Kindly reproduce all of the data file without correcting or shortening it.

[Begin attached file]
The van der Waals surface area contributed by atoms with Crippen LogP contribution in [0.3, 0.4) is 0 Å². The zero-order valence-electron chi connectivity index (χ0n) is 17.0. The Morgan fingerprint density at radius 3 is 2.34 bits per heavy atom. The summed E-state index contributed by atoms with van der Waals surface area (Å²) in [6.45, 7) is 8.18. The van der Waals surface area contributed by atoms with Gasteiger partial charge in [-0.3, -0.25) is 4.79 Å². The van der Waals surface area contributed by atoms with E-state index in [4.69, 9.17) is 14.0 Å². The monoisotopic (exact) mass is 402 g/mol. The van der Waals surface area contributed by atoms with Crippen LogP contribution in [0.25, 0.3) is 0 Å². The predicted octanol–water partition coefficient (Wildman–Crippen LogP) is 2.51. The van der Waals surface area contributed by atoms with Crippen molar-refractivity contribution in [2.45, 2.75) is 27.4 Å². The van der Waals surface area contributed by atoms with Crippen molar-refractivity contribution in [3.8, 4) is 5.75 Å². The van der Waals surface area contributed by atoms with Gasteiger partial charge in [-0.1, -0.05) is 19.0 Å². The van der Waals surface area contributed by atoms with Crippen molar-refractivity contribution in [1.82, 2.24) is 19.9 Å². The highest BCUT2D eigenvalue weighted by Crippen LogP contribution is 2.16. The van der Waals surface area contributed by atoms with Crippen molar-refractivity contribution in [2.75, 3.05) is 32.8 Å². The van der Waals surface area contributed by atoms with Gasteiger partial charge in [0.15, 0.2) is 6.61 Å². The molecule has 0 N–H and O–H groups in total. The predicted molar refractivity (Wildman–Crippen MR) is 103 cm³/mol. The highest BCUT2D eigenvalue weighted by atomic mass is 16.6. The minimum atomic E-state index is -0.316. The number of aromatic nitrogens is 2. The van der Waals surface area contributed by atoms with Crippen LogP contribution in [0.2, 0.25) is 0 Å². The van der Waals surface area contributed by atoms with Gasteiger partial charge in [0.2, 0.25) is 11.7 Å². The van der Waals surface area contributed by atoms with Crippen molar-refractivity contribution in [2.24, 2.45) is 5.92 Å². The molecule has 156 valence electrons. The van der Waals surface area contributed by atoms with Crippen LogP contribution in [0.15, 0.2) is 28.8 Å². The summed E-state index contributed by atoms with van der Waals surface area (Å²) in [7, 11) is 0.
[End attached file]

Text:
The van der Waals surface area contributed by atoms with Crippen LogP contribution in [0.3, 0.4) is 0 Å². The zero-order valence-electron chi connectivity index (χ0n) is 17.0. The Morgan fingerprint density at radius 3 is 2.34 bits per heavy atom. The summed E-state index contributed by atoms with van der Waals surface area (Å²) in [6.45, 7) is 8.18. The van der Waals surface area contributed by atoms with Gasteiger partial charge in [-0.3, -0.25) is 4.79 Å². The van der Waals surface area contributed by atoms with E-state index in [4.69, 9.17) is 14.0 Å². The monoisotopic (exact) mass is 402 g/mol. The van der Waals surface area contributed by atoms with Crippen LogP contribution in [0.25, 0.3) is 0 Å². The predicted octanol–water partition coefficient (Wildman–Crippen LogP) is 2.51. The van der Waals surface area contributed by atoms with Crippen molar-refractivity contribution in [2.45, 2.75) is 27.4 Å². The van der Waals surface area contributed by atoms with Crippen molar-refractivity contribution in [3.8, 4) is 5.75 Å². The van der Waals surface area contributed by atoms with Gasteiger partial charge in [-0.1, -0.05) is 19.0 Å². The van der Waals surface area contributed by atoms with Crippen molar-refractivity contribution in [1.82, 2.24) is 19.9 Å². The highest BCUT2D eigenvalue weighted by Crippen LogP contribution is 2.16. The van der Waals surface area contributed by atoms with Crippen molar-refractivity contribution in [2.75, 3.05) is 32.8 Å². The van der Waals surface area contributed by atoms with Gasteiger partial charge in [0.15, 0.2) is 6.61 Å². The molecule has 0 N–H and O–H groups in total. The predicted molar refractivity (Wildman–Crippen MR) is 103 cm³/mol. The highest BCUT2D eigenvalue weighted by atomic mass is 16.6. The minimum atomic E-state index is -0.316. The number of aromatic nitrogens is 2. The van der Waals surface area contributed by atoms with Crippen LogP contribution in [0.2, 0.25) is 0 Å². The van der Waals surface area contributed by atoms with Gasteiger partial charge in [0.2, 0.25) is 11.7 Å². The van der Waals surface area contributed by atoms with Crippen molar-refractivity contribution in [2.24, 2.45) is 5.92 Å². The molecule has 156 valence electrons. The van der Waals surface area contributed by atoms with Crippen LogP contribution in [0.15, 0.2) is 28.8 Å². The summed E-state index contributed by atoms with van der Waals surface area (Å²) in [7, 11) is 0.